It has been a radical roller-coaster ride of a season for Ryan McMahon as he had to battle for a spot in the batting order with the likes of Brendan Rodgers and Garrett Hampson. His OPS jumped from .659 in April, to .896 in May, and back down to a miserable .632 in June, yet the 24-year-old infielder still holds a respectable ten home runs and .259/.329/.433 across 270 total AB this season. With Brendan Rodgers out for the rest of the season, the door opens up for "McDoogle" to see a more continuous string of playing time (which he earned over Hampson). He has exploited that opportunity to the fullest in the month of July with a sizzling-hot three home runs, one stolen base, and .313/.340/.625 slash through 48 AB.

There remain a few issues: plate discipline is not his forte by any stretch of the imagination. His walk rate has crept down from a robust 13.3% in May to a practically non-existent 4% this month, and even with a 6% improvement in his strikeout rate for July he is still taking a K at a 28% clip. Also, his power-stroke has been hampered by season-high figures for soft contact on batted balls (23.5%) and GB/FB ratio (2.67) on a 47.1% grounder rate that hardly takes advantage of the layout of Coors Field. That shouldn't conjure up any unwarranted skepticism, because he has sported measurable manifestations of his skill and talent that support the portrait portrayed by his .313 ISO and .387 BABIP for July.

While some of the ways McMahon has dealt with batted balls aren't tailored for life at mile high, his 41.2% hard contact rate this month, 91.4 MPH exit velocity, and 423-foot average home run distance are well suited for flying through the thin atmosphere. Also, while his 10.4-degree launch angle falls a little flat, his 35.3% line drive rate for July is destined to find the gaps of his home turf with great regularity. The Colorado Rockies batting order is always something you want to be a part of from game to game just for the laws of physics alone, and with Ryan McMahon putting proper location and contact quality together into the same package, he makes himself appear all the more enticing.

 

Niko Goodrum (1B/2B/3B/SS/OF, DET)

18% Owned

We have discussed Niko Goodrum several times throughout the course of 2019, and that is because he has found himself making a statistical sandwich. He produced three home runs, three stolen bases (in four tries), with a .238/.367/.450 slash in April, then followed up with miserable showings through May and June with OPS figures of .629 and .662, and is now red-hot 49 AB into July with three homers, four steals (in four tries), and a .306/.358/.510 slash. Inconsistent as he has proven to be during his young MLB career, there is one thing that Goodrum never ceases to do despite struggles on offense: steal bases, and likely match a home run for every bag he grabs with each passing month.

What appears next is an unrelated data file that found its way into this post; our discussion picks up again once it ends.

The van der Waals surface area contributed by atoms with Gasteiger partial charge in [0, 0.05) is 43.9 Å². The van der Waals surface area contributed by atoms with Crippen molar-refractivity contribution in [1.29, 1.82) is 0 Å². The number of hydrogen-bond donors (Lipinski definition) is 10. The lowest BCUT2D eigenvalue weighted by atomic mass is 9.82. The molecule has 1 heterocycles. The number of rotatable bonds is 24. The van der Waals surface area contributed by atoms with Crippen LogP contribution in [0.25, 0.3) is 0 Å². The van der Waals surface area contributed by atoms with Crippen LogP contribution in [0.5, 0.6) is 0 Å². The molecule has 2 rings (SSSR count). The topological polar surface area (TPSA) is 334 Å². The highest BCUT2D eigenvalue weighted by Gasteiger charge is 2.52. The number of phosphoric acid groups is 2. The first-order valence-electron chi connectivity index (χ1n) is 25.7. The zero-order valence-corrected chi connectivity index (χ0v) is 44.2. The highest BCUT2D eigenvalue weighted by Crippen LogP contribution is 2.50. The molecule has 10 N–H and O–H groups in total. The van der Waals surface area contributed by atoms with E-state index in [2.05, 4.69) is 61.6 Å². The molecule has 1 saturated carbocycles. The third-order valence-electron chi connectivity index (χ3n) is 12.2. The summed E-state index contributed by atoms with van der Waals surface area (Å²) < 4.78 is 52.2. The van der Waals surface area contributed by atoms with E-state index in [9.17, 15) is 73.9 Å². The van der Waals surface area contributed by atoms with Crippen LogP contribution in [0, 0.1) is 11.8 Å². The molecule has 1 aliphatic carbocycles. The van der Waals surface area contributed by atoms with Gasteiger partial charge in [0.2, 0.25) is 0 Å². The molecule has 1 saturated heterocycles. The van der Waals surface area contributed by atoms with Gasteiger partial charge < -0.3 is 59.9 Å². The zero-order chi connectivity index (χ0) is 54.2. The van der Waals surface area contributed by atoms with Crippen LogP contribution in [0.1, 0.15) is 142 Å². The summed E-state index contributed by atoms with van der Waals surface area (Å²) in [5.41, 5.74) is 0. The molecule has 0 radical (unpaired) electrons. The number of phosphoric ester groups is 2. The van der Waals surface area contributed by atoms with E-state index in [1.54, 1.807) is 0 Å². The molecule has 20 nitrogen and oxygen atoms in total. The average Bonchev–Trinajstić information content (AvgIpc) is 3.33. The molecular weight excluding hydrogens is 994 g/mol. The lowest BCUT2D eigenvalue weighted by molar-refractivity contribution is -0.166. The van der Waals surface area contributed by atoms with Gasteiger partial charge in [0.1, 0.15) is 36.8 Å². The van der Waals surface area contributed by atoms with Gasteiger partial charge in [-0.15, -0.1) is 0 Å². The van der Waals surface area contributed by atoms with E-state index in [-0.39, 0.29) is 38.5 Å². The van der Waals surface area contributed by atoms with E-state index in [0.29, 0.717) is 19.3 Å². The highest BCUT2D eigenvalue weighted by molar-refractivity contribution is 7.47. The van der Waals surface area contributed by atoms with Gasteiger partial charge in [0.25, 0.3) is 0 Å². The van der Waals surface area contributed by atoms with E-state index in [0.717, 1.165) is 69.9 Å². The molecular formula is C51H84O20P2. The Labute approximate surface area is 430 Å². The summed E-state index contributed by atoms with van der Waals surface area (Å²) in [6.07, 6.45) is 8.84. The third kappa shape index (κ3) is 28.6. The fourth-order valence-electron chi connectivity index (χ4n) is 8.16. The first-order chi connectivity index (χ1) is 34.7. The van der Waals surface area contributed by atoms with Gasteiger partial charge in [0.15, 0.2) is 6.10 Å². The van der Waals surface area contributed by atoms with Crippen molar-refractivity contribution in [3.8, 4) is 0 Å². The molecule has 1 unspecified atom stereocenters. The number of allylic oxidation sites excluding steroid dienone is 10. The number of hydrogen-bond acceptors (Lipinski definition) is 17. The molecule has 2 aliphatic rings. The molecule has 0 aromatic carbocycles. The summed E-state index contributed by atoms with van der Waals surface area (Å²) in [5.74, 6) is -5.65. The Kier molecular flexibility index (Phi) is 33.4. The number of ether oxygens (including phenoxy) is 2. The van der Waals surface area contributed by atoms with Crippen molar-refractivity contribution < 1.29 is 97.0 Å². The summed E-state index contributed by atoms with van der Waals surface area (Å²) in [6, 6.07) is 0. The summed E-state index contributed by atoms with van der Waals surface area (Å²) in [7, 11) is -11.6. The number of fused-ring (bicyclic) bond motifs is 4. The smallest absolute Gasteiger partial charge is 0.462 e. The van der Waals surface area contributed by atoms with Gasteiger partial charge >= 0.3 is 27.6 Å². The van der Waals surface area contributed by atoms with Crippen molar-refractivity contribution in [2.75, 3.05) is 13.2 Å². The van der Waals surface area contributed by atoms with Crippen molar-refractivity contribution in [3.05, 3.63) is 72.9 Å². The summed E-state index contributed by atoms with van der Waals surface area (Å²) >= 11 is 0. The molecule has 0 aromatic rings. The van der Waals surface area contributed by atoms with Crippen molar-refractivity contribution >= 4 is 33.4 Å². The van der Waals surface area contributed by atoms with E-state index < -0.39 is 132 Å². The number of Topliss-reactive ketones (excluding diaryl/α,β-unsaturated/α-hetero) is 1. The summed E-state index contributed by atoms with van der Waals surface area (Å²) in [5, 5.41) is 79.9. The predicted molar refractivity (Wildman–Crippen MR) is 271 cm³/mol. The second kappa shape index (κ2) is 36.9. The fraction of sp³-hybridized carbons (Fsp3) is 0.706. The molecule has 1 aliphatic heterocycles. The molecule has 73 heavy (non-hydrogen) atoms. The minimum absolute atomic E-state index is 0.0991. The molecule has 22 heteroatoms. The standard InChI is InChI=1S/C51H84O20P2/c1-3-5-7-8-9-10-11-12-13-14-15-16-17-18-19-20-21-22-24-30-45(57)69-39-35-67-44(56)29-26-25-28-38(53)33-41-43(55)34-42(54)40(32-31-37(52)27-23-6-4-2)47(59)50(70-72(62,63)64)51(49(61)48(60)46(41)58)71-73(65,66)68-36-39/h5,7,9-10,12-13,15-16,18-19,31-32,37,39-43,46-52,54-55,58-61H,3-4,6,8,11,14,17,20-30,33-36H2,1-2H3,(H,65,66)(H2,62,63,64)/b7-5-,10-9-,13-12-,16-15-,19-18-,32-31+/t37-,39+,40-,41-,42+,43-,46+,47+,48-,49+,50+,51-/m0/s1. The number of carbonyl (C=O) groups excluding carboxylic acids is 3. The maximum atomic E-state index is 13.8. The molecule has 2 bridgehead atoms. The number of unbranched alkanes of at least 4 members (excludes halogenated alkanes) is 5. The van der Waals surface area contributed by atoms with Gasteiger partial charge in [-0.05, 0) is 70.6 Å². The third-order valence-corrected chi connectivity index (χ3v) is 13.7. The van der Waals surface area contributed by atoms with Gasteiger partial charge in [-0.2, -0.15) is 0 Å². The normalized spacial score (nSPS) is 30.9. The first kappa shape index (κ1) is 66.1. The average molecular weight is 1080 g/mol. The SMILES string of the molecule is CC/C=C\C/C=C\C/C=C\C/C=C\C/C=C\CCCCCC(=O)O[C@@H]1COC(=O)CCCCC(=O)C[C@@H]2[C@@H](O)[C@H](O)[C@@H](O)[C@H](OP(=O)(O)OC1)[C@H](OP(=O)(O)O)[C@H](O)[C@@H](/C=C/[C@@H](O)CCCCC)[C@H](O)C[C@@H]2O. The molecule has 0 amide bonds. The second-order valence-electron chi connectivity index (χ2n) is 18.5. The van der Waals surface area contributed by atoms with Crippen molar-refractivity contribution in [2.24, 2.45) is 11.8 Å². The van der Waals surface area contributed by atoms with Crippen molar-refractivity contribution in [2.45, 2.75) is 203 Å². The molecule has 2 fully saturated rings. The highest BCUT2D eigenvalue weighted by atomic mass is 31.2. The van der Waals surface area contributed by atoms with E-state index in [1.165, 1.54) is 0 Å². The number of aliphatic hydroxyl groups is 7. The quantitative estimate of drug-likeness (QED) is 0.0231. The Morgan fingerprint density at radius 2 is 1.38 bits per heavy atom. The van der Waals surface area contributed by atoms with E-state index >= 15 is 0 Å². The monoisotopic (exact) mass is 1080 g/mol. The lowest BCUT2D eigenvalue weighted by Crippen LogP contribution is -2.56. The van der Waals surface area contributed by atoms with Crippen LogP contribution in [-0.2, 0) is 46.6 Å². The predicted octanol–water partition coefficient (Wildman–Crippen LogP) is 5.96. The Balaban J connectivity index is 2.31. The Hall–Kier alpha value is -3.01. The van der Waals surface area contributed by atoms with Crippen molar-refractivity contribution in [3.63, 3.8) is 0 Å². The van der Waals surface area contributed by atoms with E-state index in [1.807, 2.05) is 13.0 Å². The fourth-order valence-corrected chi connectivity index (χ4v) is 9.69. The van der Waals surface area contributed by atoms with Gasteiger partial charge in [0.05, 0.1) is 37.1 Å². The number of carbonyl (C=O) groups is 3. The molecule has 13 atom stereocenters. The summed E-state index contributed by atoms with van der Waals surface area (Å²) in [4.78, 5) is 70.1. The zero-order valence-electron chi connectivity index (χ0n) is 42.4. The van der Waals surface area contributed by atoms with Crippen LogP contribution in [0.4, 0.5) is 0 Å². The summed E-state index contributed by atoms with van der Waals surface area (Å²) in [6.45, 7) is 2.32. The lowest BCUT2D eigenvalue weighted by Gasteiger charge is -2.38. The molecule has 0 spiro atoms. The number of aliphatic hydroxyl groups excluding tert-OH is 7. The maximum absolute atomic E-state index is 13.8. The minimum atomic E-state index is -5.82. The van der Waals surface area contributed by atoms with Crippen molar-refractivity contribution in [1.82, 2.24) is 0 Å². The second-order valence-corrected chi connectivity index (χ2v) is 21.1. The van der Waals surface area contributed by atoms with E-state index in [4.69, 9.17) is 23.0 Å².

He has bounced back with the bat this month in big part to a 5.1% increase in hard contact on batted balls while at the same time maintaining a meager soft contact rate of 14.7%. Although he has been spraying pitches back for a 1.55 GB/FB ratio, Goodrum has applied high-quality contact to batted balls under the right circumstances, clubbing for an uncharacteristically high ISO of .204 and a .386 BABIP that could only be built on the foundation of elite speed like his 29.0 sprinting feet per second.

In going through the good times and the bad, one quality that has always earned Goodrum a spot on the field is the fact that he can do everything on defense besides pitch and play catcher (that we know of at least). The career sample that he has provided seems to suggest that the bad times are worth waiting out, because he often makes adjustment towards month-long stretches of superlative performance. Even if you find the wait difficult to tolerate, he has equally proved that he is incapable of going any extended stretch without going yard or stealing a few bases. Possessing the physical ability to capitalize off of all batted balls in play, even with high strikeout numbers, he actually is statistically safer that you might think at first glance.